The Biden administration has launched an inquiry that could ultimately result in import restrictions on smart automobiles that incorporate technology from China and other countries of concern.

According to a White House fact sheet, automobiles increasingly leverage advanced technologies to enable navigational tools, provide driver assist features, and reduce operating costs and carbon emissions through fast and efficient charging. These vehicles are constantly connecting with personal devices, other cars, U.S. infrastructure, and their original manufacturer.

As a result, a Department of Commerce press release states, the incorporation into connected vehicles of information and communication technologies and services provided by persons or entities owned, controlled, or subject to the jurisdiction or direction of a foreign adversary (currently defined to include China, Russia, Cuba, Iran, and North Korea) can create risks; e.g., by offering a direct entry point to sensitive U.S. technology and data or by bypassing measures intended to protect U.S. persons’ safety and security. This, in turn, may pose undue risks to critical infrastructure in the U.S. and unacceptable risks to national security. BIS cites China as a particular threat because it has “engaged in a pattern of hacking and cyber intrusion that demonstrates [its] intent to compromise and exploit U.S. ICTS supply chains and critical infrastructure.”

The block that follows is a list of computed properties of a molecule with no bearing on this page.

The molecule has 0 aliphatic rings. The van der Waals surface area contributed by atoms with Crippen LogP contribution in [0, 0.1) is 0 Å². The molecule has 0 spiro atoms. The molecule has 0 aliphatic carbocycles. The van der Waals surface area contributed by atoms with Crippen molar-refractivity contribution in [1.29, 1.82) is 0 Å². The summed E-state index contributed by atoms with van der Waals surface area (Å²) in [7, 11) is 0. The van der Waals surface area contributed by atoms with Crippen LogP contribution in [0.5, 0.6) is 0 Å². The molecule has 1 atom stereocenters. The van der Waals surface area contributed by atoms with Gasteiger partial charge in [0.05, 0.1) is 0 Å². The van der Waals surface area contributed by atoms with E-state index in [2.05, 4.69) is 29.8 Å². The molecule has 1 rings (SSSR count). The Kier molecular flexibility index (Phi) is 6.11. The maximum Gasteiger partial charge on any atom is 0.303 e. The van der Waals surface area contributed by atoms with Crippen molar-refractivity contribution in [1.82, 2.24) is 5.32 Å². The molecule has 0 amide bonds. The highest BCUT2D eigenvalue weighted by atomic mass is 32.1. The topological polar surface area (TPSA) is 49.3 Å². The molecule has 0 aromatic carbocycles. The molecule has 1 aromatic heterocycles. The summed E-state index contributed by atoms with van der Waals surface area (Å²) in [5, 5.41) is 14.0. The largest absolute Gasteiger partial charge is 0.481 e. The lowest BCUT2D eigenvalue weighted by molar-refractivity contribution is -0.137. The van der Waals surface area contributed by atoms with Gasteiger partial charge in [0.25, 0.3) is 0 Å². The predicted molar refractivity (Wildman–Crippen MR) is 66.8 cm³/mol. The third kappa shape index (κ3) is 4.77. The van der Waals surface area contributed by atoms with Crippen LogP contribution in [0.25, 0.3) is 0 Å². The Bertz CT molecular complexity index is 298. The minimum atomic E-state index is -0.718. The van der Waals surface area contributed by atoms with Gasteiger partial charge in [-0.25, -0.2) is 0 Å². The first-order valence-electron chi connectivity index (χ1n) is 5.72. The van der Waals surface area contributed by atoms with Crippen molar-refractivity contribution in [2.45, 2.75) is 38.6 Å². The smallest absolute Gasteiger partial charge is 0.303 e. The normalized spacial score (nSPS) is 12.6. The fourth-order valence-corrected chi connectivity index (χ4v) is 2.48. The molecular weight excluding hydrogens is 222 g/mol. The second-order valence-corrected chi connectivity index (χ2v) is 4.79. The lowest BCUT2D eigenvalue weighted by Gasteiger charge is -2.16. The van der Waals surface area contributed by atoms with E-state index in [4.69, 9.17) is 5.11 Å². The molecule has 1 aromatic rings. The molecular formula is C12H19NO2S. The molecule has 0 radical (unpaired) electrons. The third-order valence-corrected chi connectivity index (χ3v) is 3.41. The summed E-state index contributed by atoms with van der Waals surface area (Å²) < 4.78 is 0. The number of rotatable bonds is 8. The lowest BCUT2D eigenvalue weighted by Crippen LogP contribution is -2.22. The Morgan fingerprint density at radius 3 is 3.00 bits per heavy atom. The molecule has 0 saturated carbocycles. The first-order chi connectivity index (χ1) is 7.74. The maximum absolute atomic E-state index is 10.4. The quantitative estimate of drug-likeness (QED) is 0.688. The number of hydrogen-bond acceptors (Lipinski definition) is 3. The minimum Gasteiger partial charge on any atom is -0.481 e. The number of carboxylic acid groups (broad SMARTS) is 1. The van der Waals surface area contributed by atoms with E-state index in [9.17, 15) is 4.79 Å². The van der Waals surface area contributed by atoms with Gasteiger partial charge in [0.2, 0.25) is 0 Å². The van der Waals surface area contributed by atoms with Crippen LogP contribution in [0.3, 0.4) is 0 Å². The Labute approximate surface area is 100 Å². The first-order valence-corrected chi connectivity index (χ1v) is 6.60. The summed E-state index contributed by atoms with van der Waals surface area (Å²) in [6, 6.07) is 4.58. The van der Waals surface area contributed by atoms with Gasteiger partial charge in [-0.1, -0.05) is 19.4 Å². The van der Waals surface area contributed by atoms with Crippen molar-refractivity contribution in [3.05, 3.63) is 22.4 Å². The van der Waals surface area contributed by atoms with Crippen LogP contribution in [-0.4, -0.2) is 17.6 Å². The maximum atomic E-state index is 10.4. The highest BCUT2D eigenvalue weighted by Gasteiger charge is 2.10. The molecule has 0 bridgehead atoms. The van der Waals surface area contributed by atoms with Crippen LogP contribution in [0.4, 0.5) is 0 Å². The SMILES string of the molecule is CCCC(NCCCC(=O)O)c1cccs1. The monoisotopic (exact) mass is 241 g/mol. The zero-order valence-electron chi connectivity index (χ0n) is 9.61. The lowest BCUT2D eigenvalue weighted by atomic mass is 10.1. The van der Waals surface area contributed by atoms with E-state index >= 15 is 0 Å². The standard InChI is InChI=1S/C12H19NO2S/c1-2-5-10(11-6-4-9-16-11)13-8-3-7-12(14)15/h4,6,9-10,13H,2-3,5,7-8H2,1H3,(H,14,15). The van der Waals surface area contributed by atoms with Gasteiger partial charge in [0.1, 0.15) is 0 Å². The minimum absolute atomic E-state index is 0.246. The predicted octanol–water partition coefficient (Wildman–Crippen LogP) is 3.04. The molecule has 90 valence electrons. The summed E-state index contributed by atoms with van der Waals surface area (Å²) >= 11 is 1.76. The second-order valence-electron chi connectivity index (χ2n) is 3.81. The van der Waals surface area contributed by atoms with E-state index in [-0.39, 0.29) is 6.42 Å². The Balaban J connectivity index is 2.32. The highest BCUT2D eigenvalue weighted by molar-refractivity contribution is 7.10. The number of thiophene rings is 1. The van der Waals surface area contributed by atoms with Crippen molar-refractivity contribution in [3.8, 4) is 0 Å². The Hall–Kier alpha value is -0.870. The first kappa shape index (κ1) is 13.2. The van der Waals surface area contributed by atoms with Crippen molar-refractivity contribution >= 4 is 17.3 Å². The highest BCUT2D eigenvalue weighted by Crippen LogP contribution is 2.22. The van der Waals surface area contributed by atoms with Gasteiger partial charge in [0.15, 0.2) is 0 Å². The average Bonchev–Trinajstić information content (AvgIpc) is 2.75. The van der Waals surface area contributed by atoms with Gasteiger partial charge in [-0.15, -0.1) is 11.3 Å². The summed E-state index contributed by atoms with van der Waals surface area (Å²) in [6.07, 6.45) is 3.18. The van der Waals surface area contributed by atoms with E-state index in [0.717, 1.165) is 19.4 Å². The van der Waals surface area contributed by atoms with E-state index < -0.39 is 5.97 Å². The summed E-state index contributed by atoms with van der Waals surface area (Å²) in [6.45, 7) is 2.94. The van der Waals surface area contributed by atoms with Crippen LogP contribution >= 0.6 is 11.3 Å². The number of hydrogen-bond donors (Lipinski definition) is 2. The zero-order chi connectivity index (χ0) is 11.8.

In response, the Bureau of Industry and Security is considering proposing rules that would prohibit certain ICTS transactions or classes of ICTS transactions by or with persons who design, develop, manufacture, or supply ICTS integral to CVs and are owned by, controlled by, or subject to the jurisdiction or direction of specifically identified foreign governments or foreign non-government persons. BIS is also considering proposing measures that would allow market participants to engage in otherwise prohibited transactions if the risks they pose can be sufficiently mitigated using measures that are monitorable.

BIS has therefore issued an advance notice of proposed rulemaking that seeks comments by April 30 to help it determine which ICTS related to connected vehicles, and which market participants, may be most appropriate for regulation. Among the issues on which input is being sought are the definition of CVs, the ICTS supply chain for CVs in the U.S. (including where individual components are made), the risks associated with CVs, the ICTS most integral to CVs and most vulnerable to compromise, and ways to address risks through potential design, implementation standards and protocols, manufacturing integrity protection systems and procedures, or prohibitions.

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